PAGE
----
Squire Woods Lamentation on Refusal of His Halfpence
A very long and unusual name for a very wonderful tune. Another tune of Carolan’s that has unworldly qualities. The melody is stunningly beautiful whilst portraying great sadness. Carolan lived in the times when the old Irish Gaelic ways were diminishing, I feel this tune is his way of expressing his sadness for the loss of the Irish culture.
X: 2 “Squire Wood’s Lamentation on the Refusal of His Halfpence”
B: "Carolan: The Life Times and Music of an Irish Harper, Volume I" by Donal O’Sullivan, 1958, page 285, tune #213
X: 3 & 4 “Wood’s Lamentation” ~ O’Neill, 1903
B: O’Neill’s Music of Ireland: 1850 Melodies", 1903, page 334, tune #1786,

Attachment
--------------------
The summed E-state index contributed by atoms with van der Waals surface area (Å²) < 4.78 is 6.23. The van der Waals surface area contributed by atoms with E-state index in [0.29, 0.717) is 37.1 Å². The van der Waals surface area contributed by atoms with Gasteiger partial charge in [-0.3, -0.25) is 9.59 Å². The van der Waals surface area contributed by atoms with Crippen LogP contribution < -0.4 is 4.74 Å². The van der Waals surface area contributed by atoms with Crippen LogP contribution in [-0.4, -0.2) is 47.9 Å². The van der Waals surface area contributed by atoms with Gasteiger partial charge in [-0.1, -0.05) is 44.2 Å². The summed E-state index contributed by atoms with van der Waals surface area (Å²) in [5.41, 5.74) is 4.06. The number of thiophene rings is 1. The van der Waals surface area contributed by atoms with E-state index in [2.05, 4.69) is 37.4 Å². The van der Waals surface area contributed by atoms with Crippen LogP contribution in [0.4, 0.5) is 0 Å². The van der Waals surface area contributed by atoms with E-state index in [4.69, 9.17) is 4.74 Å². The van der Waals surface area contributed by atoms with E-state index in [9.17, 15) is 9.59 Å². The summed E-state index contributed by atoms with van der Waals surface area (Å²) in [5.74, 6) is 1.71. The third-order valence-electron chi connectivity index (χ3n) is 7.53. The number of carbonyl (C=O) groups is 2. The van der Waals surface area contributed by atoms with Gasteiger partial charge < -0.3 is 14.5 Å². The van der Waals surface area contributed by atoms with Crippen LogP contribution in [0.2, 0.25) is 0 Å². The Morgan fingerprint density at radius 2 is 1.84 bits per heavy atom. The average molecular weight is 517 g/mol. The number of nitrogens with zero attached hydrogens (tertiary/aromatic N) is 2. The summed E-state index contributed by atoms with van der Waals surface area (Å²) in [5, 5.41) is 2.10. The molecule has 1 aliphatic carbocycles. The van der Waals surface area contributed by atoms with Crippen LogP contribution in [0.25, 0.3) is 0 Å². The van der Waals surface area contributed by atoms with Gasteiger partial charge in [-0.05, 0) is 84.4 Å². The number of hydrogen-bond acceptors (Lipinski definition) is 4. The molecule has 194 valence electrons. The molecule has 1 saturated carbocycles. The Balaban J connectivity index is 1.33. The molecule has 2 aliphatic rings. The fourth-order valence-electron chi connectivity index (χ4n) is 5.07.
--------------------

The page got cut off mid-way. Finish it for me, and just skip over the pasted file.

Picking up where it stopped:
N: category: Long Dances
I’ve given that transcription first, X: 3, as M: 4/4, to make comparison easier, and then exactly as given in the O’Neill collection, M: 2/4, X: 4. M: 2/4 may be supporting the same guidance as O’Sullivan’s note ~ ‘Andante’. But, this goes nicely slow too. I quite like the O’Neill transcription. I may give another one later, transcribed from a recording…
Apparently, the earliest claim that this was composed by Carolan is by Petrie. O’Sullivan regards it as "not improbable".
As for the subject matter, it is satire, and an imagined "lamentation" by William Wood, who was issued letters patent to mint copper coinage (with suspicion of corruption). Jonathan Swift (Drapier’s Letters) assisted in bringing opposition to the project.
All explained by the wonderful Wiki:
Squire Woods Lamentation On Refusal Of His Halfpence, X:6
This beautiful tune with harmony
Squire Woods Lamentation On Refusal Of His Halfpence, X:7
In the key of D major